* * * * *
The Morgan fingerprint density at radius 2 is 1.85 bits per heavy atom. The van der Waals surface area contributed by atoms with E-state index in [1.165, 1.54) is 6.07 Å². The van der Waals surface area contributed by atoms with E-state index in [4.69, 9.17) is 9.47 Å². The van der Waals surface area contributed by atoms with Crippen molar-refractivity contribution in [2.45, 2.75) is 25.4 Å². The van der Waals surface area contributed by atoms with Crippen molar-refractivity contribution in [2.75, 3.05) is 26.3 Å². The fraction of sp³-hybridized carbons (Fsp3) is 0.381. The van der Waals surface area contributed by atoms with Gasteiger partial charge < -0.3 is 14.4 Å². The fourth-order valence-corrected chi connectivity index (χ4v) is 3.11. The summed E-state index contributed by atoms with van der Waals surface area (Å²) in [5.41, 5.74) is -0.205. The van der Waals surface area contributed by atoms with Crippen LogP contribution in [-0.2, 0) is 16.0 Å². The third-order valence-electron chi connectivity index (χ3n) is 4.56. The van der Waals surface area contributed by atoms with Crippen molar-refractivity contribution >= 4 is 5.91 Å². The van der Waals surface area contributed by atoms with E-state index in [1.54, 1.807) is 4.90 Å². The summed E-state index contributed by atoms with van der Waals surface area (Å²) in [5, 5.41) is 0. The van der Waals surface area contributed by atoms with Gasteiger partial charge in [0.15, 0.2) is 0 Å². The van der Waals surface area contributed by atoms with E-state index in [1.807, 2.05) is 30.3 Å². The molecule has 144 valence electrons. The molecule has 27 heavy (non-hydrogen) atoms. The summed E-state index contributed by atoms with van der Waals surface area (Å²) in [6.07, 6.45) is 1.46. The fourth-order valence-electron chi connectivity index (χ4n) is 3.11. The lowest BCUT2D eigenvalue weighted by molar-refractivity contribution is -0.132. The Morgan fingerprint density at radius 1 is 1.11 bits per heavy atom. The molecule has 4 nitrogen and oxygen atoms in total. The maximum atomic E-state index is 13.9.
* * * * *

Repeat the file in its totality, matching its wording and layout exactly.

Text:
The Morgan fingerprint density at radius 2 is 1.85 bits per heavy atom. The van der Waals surface area contributed by atoms with E-state index in [1.165, 1.54) is 6.07 Å². The van der Waals surface area contributed by atoms with E-state index in [4.69, 9.17) is 9.47 Å². The van der Waals surface area contributed by atoms with Crippen molar-refractivity contribution in [2.45, 2.75) is 25.4 Å². The van der Waals surface area contributed by atoms with Crippen molar-refractivity contribution in [2.75, 3.05) is 26.3 Å². The fraction of sp³-hybridized carbons (Fsp3) is 0.381. The van der Waals surface area contributed by atoms with Gasteiger partial charge < -0.3 is 14.4 Å². The fourth-order valence-corrected chi connectivity index (χ4v) is 3.11. The summed E-state index contributed by atoms with van der Waals surface area (Å²) in [5.41, 5.74) is -0.205. The van der Waals surface area contributed by atoms with Crippen LogP contribution in [-0.2, 0) is 16.0 Å². The third-order valence-electron chi connectivity index (χ3n) is 4.56. The van der Waals surface area contributed by atoms with Crippen molar-refractivity contribution >= 4 is 5.91 Å². The van der Waals surface area contributed by atoms with E-state index in [1.54, 1.807) is 4.90 Å². The summed E-state index contributed by atoms with van der Waals surface area (Å²) in [5, 5.41) is 0. The van der Waals surface area contributed by atoms with Gasteiger partial charge in [0.15, 0.2) is 0 Å². The van der Waals surface area contributed by atoms with E-state index in [1.807, 2.05) is 30.3 Å². The molecule has 144 valence electrons. The molecule has 27 heavy (non-hydrogen) atoms. The summed E-state index contributed by atoms with van der Waals surface area (Å²) in [6.07, 6.45) is 1.46. The fourth-order valence-electron chi connectivity index (χ4n) is 3.11. The lowest BCUT2D eigenvalue weighted by molar-refractivity contribution is -0.132. The Morgan fingerprint density at radius 1 is 1.11 bits per heavy atom. The molecule has 4 nitrogen and oxygen atoms in total. The maximum atomic E-state index is 13.9.